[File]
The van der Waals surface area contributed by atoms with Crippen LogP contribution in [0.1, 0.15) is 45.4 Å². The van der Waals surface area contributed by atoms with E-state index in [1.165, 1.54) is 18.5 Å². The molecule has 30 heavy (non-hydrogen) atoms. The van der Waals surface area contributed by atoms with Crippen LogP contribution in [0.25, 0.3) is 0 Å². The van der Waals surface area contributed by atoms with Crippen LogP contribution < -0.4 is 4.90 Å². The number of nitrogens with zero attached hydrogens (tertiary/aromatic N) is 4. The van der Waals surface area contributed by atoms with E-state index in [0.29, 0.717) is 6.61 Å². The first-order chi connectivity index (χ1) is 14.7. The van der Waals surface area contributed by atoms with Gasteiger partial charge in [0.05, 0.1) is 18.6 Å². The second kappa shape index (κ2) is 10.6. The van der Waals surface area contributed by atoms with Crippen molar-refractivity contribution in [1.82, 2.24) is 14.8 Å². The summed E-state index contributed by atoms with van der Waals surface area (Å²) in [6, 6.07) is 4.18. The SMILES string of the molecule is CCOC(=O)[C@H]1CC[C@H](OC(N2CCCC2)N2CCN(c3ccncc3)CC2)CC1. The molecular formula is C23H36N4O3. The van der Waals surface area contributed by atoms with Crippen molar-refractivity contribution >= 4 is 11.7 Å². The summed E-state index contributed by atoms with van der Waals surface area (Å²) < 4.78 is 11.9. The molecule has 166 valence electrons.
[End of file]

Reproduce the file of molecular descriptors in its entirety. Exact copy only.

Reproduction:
The van der Waals surface area contributed by atoms with Crippen LogP contribution in [0.1, 0.15) is 45.4 Å². The van der Waals surface area contributed by atoms with E-state index in [1.165, 1.54) is 18.5 Å². The molecule has 30 heavy (non-hydrogen) atoms. The van der Waals surface area contributed by atoms with Crippen LogP contribution in [0.25, 0.3) is 0 Å². The van der Waals surface area contributed by atoms with Crippen LogP contribution < -0.4 is 4.90 Å². The number of nitrogens with zero attached hydrogens (tertiary/aromatic N) is 4. The van der Waals surface area contributed by atoms with E-state index in [0.29, 0.717) is 6.61 Å². The first-order chi connectivity index (χ1) is 14.7. The van der Waals surface area contributed by atoms with Gasteiger partial charge in [0.05, 0.1) is 18.6 Å². The second kappa shape index (κ2) is 10.6. The van der Waals surface area contributed by atoms with Crippen molar-refractivity contribution in [1.82, 2.24) is 14.8 Å². The summed E-state index contributed by atoms with van der Waals surface area (Å²) in [6, 6.07) is 4.18. The SMILES string of the molecule is CCOC(=O)[C@H]1CC[C@H](OC(N2CCCC2)N2CCN(c3ccncc3)CC2)CC1. The molecular formula is C23H36N4O3. The van der Waals surface area contributed by atoms with Crippen molar-refractivity contribution >= 4 is 11.7 Å². The summed E-state index contributed by atoms with van der Waals surface area (Å²) < 4.78 is 11.9. The molecule has 166 valence electrons.